New York, N.Y.—“Basically, they’re trying to bust the union,” striking Spectrum field technician Juan Berroa told LaborPress
during Monday’s Spectrum strike rally at 42nd & Broadway. “They don’t want to negotiate.” If the cable-TV company could get rid of the International Brotherhood of Electrical Workers, he added, it could lay off veteran workers and hire new ones for less—like Cablevision, its nonunion competitor, where “they don’t let you work for more than a year, so you don’t get benefits.”
“Spectrum is telling us we’re overpaid and lazy,” added Richard Shedman, shop steward at the Northern Manhattan garage where Berroa is based. The two were standing near the front of the more than 2,000 strikers and supporters filling a block-and-a-half of Broadway, south of 42nd Street this week. Shedman knows exactly how long they’ve been on strike for—217 days—but said that if they lose, the company would like to reduce pay to $17-$20 an hour, or 45 cents for each of the 37 years he’s worked there.
Strikebreaking now isn’t as violent as it was at Homestead in 1892 or the Ludlow Massacre of 1914, Local 3 business manager
Chris Erikson told the crowd — but “the brutality of starving the employees into submission continues today with Charter Spectrum.” Charter Spectrum CEO Tom Rutledge, he went on, “is as much a robber baron” as any of the labor-crushing plutocrats of the 19th-century Gilded Age. Spectrum’s resistance to negotiating a fair contract, he said, is part of a national trend that includes increased use of nonunion labor—“20 dollars an hour, no benefits”—in major New York City construction projects, the attacks on public-sector workers’ collective-bargaining rights and pensions, and “the constellation of Trump appointments” to federal labor posts.
The other speakers—union leaders, Public Advocate Letitia James, City Comptroller Scott Stringer, and, just before the rally ended, Mayor Bill de Blasio—echoed that theme. “This is no longer a contract dispute,” James said. “It’s a fight for the rights of the entire working class.”
Local 3 members were the biggest contingent in the crowd, but there were groups from other building-trades unions, the Hotel Trades Council, 32BJ SEIU, Teamsters Local 237, and more. “They need our support today,” said Barbara, a Hotel Trades Council member who did not want to give her last name. “You never know, maybe we’ll need their support tomorrow.”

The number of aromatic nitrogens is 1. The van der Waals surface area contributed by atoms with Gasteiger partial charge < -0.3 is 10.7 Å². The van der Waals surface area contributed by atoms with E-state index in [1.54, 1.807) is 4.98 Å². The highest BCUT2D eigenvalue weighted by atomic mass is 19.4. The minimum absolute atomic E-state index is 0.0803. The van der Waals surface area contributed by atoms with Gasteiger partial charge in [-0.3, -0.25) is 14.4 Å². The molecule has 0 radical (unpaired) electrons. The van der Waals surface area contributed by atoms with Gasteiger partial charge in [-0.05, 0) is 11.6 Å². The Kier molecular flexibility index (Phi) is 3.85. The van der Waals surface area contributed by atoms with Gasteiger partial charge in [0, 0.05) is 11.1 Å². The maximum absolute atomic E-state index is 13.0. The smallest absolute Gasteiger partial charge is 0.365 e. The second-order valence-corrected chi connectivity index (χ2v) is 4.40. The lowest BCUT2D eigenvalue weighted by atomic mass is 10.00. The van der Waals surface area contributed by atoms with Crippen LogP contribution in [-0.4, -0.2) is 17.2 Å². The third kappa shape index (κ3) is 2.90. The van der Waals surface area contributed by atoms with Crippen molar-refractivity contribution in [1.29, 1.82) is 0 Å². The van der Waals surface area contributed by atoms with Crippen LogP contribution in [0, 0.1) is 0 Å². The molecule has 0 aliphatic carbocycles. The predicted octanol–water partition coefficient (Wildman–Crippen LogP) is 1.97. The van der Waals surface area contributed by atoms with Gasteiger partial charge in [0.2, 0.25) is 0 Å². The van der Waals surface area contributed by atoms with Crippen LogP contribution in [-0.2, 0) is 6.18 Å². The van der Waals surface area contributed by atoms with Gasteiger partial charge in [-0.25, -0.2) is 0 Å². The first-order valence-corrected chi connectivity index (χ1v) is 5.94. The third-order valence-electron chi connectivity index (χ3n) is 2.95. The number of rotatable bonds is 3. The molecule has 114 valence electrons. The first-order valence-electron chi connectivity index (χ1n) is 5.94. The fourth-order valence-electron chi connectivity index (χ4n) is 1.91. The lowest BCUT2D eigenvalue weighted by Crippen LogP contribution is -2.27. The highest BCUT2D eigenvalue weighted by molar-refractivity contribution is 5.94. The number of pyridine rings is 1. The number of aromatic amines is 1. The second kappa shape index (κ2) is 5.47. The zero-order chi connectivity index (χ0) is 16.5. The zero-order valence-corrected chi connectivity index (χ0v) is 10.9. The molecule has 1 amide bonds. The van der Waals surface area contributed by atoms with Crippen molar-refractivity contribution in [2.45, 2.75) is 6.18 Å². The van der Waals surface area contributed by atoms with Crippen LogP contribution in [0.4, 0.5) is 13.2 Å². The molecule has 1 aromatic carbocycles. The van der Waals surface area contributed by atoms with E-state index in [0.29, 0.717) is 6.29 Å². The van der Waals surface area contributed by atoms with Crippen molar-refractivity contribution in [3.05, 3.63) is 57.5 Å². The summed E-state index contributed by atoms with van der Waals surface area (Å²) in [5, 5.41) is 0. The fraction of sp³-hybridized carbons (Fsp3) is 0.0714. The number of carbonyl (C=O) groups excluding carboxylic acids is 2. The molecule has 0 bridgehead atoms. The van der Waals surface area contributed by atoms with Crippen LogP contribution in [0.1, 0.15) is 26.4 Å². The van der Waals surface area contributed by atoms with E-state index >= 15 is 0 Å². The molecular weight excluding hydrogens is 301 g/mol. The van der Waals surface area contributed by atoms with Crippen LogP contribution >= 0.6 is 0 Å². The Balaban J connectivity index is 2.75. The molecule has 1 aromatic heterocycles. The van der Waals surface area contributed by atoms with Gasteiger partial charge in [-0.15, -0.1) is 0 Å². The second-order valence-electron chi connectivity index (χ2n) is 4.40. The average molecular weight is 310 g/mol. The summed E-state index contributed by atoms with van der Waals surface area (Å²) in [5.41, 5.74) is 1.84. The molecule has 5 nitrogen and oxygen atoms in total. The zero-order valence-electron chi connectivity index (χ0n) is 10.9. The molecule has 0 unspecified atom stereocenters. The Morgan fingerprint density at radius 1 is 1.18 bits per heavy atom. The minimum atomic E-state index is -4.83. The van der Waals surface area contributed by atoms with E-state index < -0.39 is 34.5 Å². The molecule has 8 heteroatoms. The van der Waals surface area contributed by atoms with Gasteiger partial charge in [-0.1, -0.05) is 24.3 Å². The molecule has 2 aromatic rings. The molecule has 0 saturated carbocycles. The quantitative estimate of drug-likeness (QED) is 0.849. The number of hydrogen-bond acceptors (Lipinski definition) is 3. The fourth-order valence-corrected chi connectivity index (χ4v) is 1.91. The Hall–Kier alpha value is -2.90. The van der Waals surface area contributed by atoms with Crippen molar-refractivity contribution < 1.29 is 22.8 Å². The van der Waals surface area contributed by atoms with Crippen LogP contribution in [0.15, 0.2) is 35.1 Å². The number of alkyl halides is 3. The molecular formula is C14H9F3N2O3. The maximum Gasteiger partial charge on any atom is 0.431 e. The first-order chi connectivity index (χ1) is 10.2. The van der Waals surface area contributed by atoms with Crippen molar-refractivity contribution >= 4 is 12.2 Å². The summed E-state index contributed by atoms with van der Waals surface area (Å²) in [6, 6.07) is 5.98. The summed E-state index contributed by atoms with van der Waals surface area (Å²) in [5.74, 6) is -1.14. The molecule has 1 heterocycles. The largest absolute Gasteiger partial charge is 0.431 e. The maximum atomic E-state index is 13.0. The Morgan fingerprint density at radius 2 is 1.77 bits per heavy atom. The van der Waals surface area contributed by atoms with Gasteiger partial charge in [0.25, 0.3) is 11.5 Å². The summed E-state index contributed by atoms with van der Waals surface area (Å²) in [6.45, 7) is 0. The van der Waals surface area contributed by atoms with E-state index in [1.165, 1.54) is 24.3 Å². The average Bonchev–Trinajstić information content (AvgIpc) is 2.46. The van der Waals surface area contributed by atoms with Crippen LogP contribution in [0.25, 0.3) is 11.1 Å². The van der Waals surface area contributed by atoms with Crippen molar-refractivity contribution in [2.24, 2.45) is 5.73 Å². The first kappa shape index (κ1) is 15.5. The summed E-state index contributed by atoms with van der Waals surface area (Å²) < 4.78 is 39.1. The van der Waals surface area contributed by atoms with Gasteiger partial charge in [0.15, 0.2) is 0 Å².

“This is a fight for labor,” said Ray Macco, assistant business manager for International Union of Operating Engineers Local 94. “It’s a fight against corporate greed.”
The 1,800 strikers had been working without a contract since 2013, three years before Charter Communications completed its purchase of Time Warner Cable for $56.7 billion, renaming it Spectrum. Rutledge’s pay increased sixfold after the takeover, from $16.4 million in 2015 to $98.5 million last year.
“If they can take down a union as powerful as this, we’re all sitting ducks,” Peter D. Meringolo, head of the New York State Public
Employee Conference, told the crowd. A New York City corrections officer for 36 years, he said he had a “beautiful prison cell” for Rutledge, setting off a chant of “Lock him up!”
Spectrum contends that it offered the workers a 22% raise—but that would come with a decapitating reduction in benefits. “They want us to take a pay cut,” says Queens field technician David Jacoby. The company wants to stop contributing to the workers’ pension plan and replace it with a 401(k), and “you know that’s not stable,” said Donna Doherty, a Manhattan foreman with 38 years on the job. “You don’t work 38 years to get 88% of your pension,” she added. “They’re taking away the middle class.”
The company also wants to switch workers to a health-insurance plan where they’d have to pay 20% of costs after a $3,000 deductible, she said. In contrast, Erikson told the crowd, when his son had a kidney transplant, the union’s health plan covered all but $200 out of the $96,000 bill.
Shedman believes Spectrum’s strategy is to drag the strike out until “misery” forces the workers to crumble. “People are really
struggling,” he said. Without a solid, steady income, some are having their cars repossessed or facing foreclosure, and one worker spent three months in a homeless shelter. Unemployment checks for New Jersey residents have already run out, as has the union’s strike pay, he said, so people are “scrounging around” for work. His picket line in upper Manhattan has dwindled to 15 regulars out of 325 members, because, “they have to take care of their families.”
Nevertheless, Shedman said, “some of us are still dug in and are fighting back.”
“It has not been easy,” said field technician Dee Cabrera. “What eases things is the solidarity—depending on our brothers and sisters.”
In New York, Erikson told the crowd, the strikers’ unemployment benefits will run out just before Thanksgiving, and their 39 weeks of medical benefits will be up around the end of the year.
“We have to get through the next couple months,” he added, as the rally ended.